People sometimes wonder why I get worked up about education. It’s pretty simple: The future of the country depends on it.
I know that sounds like something you’ve heard and read a thousand times before. So let me give you a better idea about why so many business leaders (not just me) feel so strongly about this. Right now, lots of people are out of work. Maybe you’re one of them. The numbers are scary: the “real” unemployment rate in this country is something close to fifteen percent. It is still a very, very tough employment market, and no, the private sector is not “doing fine,” as the President told everybody not too long ago.
Guess what? If you’re one of those people out there looking for a job right now, the odds are that you don’t just need the same skills you used on your last job. You need to show off a new, upgraded skill set if you expect to compete in this economy. Three of the new skills you now need are: creativity and the passion to innovate on the job; new technology skills you’ve never used before; and the ability to contribute across many business disciplines, while you’re wearing multiple hats. The lack of those abilities is part of our national economic problem right now. A big part.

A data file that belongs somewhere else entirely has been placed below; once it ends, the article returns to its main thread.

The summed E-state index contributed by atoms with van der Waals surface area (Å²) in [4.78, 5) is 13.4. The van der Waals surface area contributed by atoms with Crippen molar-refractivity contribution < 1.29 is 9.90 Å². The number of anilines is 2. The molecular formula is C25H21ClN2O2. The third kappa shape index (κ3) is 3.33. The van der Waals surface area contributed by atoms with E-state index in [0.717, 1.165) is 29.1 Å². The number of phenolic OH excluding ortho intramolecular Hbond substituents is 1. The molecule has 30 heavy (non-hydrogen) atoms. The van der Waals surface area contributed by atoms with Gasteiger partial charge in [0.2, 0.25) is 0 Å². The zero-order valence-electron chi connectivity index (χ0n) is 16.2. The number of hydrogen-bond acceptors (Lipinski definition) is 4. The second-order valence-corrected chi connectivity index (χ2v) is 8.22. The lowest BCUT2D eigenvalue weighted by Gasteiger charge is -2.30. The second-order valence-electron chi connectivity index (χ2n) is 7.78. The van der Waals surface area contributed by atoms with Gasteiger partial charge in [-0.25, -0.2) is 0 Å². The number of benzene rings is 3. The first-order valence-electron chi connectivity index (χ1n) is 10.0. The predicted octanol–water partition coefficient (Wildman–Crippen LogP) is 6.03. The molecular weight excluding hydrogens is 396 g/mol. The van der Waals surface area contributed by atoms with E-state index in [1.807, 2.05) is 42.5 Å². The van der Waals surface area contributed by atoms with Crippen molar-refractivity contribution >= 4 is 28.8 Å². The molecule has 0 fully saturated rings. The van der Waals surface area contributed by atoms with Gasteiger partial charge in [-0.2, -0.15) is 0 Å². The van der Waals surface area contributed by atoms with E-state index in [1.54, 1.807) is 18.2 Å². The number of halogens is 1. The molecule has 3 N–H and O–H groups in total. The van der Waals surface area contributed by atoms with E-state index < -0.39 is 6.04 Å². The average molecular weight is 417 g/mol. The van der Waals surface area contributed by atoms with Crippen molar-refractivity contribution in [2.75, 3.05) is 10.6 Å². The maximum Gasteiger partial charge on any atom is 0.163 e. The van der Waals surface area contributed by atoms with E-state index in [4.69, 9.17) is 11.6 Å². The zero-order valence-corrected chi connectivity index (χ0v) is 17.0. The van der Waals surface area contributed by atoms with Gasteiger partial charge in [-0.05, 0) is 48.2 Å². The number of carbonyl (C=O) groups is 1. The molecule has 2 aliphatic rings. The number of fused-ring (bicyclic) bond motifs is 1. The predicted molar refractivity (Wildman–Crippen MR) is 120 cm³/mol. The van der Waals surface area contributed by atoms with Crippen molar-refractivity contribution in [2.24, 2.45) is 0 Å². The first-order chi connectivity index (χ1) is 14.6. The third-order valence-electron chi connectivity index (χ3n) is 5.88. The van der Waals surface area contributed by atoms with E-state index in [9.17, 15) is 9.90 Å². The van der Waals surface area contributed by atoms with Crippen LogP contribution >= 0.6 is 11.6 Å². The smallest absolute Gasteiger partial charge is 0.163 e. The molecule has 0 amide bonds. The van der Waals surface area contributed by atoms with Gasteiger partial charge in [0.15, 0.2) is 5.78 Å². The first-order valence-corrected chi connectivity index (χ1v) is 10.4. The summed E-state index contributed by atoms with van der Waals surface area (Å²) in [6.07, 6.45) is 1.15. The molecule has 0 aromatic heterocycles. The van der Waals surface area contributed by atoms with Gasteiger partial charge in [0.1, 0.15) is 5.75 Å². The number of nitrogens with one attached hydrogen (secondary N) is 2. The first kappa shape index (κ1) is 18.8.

You would think that, since we know that skill set issues are a problem for grown ups, we would be making it a national priority to ensure that our kids are ready to compete when their time comes to enter what inevitably will be an even more competitive job market. But you would be wrong.
Our education system is still not equipping students with even the basics — such as grade-level reading, writing, and math skills. This is a crisis waiting to happen. Our kids are depending on us to equip them with the skill sets they will need to compete in the job market they will face ten or fifteen years from now. And we are not even getting them to the starting line. As a country, we need to do something to change the unemployment rate because, right now, we are telling our kids, “Too bad. You’re on your own.”
That sucks, and it needs to change, now — especially in the state of Florida, where FCAT scores for reading and math for fourth to eight graders showed that at least forty percent of them are not performing at grade level. Two-thirds of fourth-graders flunked the FCAT writing assessment. If you think that is the recipe for building a competitive American economy in the year 2030, you’re wrong.
This is my blog, but it’s your voice. How good a job do you think the public school system is doing when it comes to getting your kids ready for the world of work? I want to hear from you.
New York Post: The real unemployment rate
Orlando Sentinel: FCAT scores lower on reading, math tests
You Sleep When You Die: An ‘F’ On The FCAT
Bloomberg: Job Openings Aren’t What They Used To Be